AICPA Proposes Quick Disaster Relief for Taxpayers

By Ken Berry, Correspondent
 
The federal tax law provides relief to victims of natural disasters, like Superstorm Sandy along the East Coast and recent wildfires and flooding in the West, but taxpayers generally have to wait until the government works its way through a lengthy process for each specific event. Now the American Institute of CPAs (AICPA) has proposed a faster solution: Permanent disaster relief that will be triggered automatically. 
 
In a letter addressed to members of the Senate Committee on Finance and the House Committee on Ways and Means, the AICPA formally outlined its position by proposing ten permanent disaster relief provisions. The letter was sent to both houses of Congress, the Treasury Department, and the IRS.
 
"The AICPA, like you and many others in our country, is all too familiar with the devastating consequences of disasters, such as hurricanes Sandy and Isaac and, more recently, the severe storms, fires, floods, landslides, and mudslides in Colorado," stated the letter. "Therefore, we are sensitive of the need to include permanent tax provisions in the Internal Revenue Code that will quickly aid affected taxpayers who are recovering from the impacts of future natural disasters."
 
The ten changes proposed by the AICPA are as follows:
 
1. Waive the tax law limits of 10 percent of adjusted gross income (AGI) and the $100-per-casualty floor.
 
2. Allow a five-year carryback period for net operating losses attributable to a disaster.
 
3. Increase the Section 179 limit in either the year of the disaster event or the following year by the lesser of a specified amount ($100,000) or the cost of "qualified property."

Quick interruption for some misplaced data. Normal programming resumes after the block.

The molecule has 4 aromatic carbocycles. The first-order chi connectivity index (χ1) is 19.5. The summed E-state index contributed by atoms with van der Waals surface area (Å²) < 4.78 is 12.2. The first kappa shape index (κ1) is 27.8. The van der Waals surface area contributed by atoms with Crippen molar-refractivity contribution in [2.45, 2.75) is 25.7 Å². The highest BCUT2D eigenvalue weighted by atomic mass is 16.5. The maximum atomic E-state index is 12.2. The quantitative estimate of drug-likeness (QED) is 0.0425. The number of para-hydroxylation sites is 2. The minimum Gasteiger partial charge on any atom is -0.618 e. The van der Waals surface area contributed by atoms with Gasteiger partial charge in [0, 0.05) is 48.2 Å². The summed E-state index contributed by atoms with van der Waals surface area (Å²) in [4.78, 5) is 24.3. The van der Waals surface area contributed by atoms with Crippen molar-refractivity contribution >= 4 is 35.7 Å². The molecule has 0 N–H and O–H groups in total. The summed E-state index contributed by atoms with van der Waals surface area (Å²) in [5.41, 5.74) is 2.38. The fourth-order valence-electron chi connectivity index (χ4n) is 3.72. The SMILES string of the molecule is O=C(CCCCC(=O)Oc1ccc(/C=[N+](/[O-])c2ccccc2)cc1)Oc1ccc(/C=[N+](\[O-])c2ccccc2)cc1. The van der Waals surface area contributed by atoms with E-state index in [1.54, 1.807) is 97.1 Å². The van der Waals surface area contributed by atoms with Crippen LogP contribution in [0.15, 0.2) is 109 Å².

4. Allow a five-year replacement period (increased from two) for property damaged or destroyed by a disaster event.
 
5. Impose no tax on victims of a disaster event who withdraw up to a specified amount ($100,000) from a qualified plan or IRA and repay that amount within five years. 
 
6. Allow a partial or full exemption to individuals who provide at least sixty days of temporary rent-free housing to a person dislocated by a disaster event. 
 
7. Allow victims of a disaster event to exclude from taxable income "cancellation of debt" (COD) income for non-business debts if the cancellation occurs within one year of the beginning date of the disaster event. 
 
8. Allow a tax credit of 40 percent of qualified wages of up to $6,000 in qualified wages per employee for specified disaster-damaged businesses. 
 
9. Allow affected taxpayers in the disaster area to use either their current year or previous year's income amounts for purposes of calculating the Earned Income Tax Credit, the Child Tax Credit, and the Health Care Premium Credit. 
 
10. Eliminate the medical deduction floor percentage (generally 10 percent of AGI or 7.5 percent for taxpayers over sixty-five years of age) for an individual who incurs deductible medical expenses directly related to an injury caused by the disaster event. 
 
"Presently, the federal government deals with each of these occurrences as an individual event, and relief offered through the tax system varies, for the most part, with each event," the letter continued. "This process results in taxpayers receiving different treatment for similar losses and not knowing what tax treatment they will receive until Congress enacts some form of relief, which frequently occurs long after the disaster. The AICPA proposes permanent disaster relief tax provisions that would take effect immediately when a triggering event occurs."
 
AICPA officials believe that implementation of permanent disaster relief provisions will provide taxpayers with certainty, fairness, and the ability to promptly receive the relief they need after a natural disaster, while significantly reducing the administrative burdens on the IRS to react to unexpected disasters.
 
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